Crohn’s disease can be complicated by the development of fistulas, 54% of which involve the perianal region.
The presence of perianal fistulas predicts a disabling course of Crohn’s disease.
The treatment of complex perianal disease is difficult and the chance of complete fistula healing is no more than 50%. The
best management of this condition is a combining medical and surgical therapy. Studies which evaluated the efficacy of
medical treatments in this setting are small, open label and considered the efficacy on perianal disease as a second outcome
or as the result of a subgroup analysis. In the few available trials the efficacy outcomes were evaluated by the Fistula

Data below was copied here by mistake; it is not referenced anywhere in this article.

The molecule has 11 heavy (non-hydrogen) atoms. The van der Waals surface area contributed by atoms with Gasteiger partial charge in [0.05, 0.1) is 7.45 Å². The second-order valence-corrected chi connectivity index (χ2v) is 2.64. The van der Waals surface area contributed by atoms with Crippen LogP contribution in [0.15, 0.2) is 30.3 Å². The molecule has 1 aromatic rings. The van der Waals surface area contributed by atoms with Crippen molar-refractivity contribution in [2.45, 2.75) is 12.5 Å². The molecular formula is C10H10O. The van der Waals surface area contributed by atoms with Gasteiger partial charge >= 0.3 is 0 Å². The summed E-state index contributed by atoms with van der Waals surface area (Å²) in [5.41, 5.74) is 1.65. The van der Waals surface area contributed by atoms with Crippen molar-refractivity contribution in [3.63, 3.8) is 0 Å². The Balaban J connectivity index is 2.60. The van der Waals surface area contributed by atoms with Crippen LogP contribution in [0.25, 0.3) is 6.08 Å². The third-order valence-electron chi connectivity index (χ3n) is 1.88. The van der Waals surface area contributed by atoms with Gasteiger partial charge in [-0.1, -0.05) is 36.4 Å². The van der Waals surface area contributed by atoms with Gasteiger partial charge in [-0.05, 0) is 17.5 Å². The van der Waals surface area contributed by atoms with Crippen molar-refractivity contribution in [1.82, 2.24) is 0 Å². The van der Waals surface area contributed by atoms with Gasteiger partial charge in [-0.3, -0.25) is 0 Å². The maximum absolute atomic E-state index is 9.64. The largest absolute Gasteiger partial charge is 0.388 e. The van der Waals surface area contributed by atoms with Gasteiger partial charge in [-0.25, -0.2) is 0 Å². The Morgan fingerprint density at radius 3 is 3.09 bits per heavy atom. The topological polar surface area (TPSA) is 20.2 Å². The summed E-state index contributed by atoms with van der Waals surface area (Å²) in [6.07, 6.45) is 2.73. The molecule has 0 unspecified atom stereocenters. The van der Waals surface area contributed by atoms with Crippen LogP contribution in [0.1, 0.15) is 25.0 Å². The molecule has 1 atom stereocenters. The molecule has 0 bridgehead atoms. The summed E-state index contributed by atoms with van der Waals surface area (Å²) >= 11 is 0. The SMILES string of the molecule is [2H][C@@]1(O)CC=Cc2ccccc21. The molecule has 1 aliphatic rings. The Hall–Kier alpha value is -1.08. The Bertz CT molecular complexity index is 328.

Drainage Assessment but recently it was observed that inflamed fistula tracks often persist, despite the apparent closure
of external orifices.
Up to now the most strongly evaluated medical treatments for perianal Crohn’s disease are the anti-TNFα antibodies. In
presence of complex fistulas they are considered the first choice of medical treatment, in combination with surgical therapy.
Antibiotics and immunomodulators have not been demonstrated to result in sustained closure of fistulas in Crohn’s
disease. Their use is recommended as a second line medical treatment. The use of tacrolimus and thalidomide is limited
by its side effects. A few evidences support the use of methotrexate and cyclosporine but they are insufficient.